by John F. Taylor
I have to be honest and say that I am writing this story under the pressure of a lot of jealousy, as I was not able to be there personally. That being said, on September 17, 2011 the people of Toronto were host to the Canadian Reptile Breeders Expo which boasted what some in attendance said was 100 plus vendors total. One of the major points that I would have been attracted to was the Wall of Breeders that was created by Ricky’s Reptile Enclosures Inc., which in itself could have been a show on the ball python species. One person in attendance said the following
“Ricky did a good job of putting the wall together for all the top breeders to showcase their best ball pythons at the show. There were some beautiful morphs being displayed.”
Most people I spoke with said that the overall ambience was a positive one and that due to the larger space available the vendors were able to have bigger booths this time around as compared to previous shows in the past. Everyone also agreed that the purchases that were made throughout the weekend were an even split between animals and products such as substrates, enclosures, décor, etc.
One commented that as a store themselves they sold ‘mostly accessories and jewelry’. Something that surprised vendors and me was that the show seemed slightly busier on Saturday than on Sunday. Evidently, in Canada as it is here in the United States more people are expected on Sundays as this is the time when people return to haggle over prices knowing that breeders are more willing to make deals.
Outside of Ricky’s Reptile Enclosures Inc.’s Wall of Breeders display people seemed to enjoy the conservation efforts of several organizations in attendance. When it came to guest speakers one of my good friends Marc from Little Res Q made a big hit talking about turtles. Kawartha Turtle Trauma Centre said that their personal conservation message was very well received. As is the case with any reptile show that I have ever attended, that is often commented on but completely out of control of the organizer is that of variety of reptile species offered for sale.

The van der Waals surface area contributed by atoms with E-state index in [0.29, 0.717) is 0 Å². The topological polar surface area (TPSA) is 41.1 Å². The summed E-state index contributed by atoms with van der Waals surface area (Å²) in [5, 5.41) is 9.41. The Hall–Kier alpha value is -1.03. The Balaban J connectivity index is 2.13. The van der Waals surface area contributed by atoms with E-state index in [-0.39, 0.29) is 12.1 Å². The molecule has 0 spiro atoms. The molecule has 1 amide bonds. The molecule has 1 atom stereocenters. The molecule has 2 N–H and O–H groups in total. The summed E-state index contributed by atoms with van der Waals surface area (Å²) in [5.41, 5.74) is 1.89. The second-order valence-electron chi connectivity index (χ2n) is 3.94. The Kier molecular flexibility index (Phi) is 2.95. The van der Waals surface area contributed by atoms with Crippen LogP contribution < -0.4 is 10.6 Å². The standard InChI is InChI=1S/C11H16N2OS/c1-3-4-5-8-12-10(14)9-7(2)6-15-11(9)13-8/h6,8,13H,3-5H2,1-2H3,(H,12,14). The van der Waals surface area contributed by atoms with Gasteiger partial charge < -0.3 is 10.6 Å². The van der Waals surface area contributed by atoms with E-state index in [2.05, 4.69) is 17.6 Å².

As for the overall take away about the show that was told to me via e-mails and phone calls was that, the show was a huge success for most if not all vendors and was well worth the cost of admission. Someone said to me that the CRBE is a great place for those who want to learn more about reptiles as there are many breeders ‘who are heavily involved in the industry that will talk to you for hours about why reptiles make great pets.’
So what is on the list for next year? I have no insider knowledge but one thing I can say with confidence is that I am definitely going to be there as I want to experience not only Ricky’s Reptile Enclosures Wall of Breeders but I also want to see how our friends in the North support the reptile species especially after hearing all the glowing reviews. Until then I look forward to hearing more reports from all of our Canadian reptile lovers about what is going on up there.
John F Taylor is Editor-in-Chief at Reptile Apartment, a project that originally started as a book but found it’s way to an awesome website that attempts to document all of the species of reptile, insects/arachnids, and amphibians that could be kept safely in an apartment setting.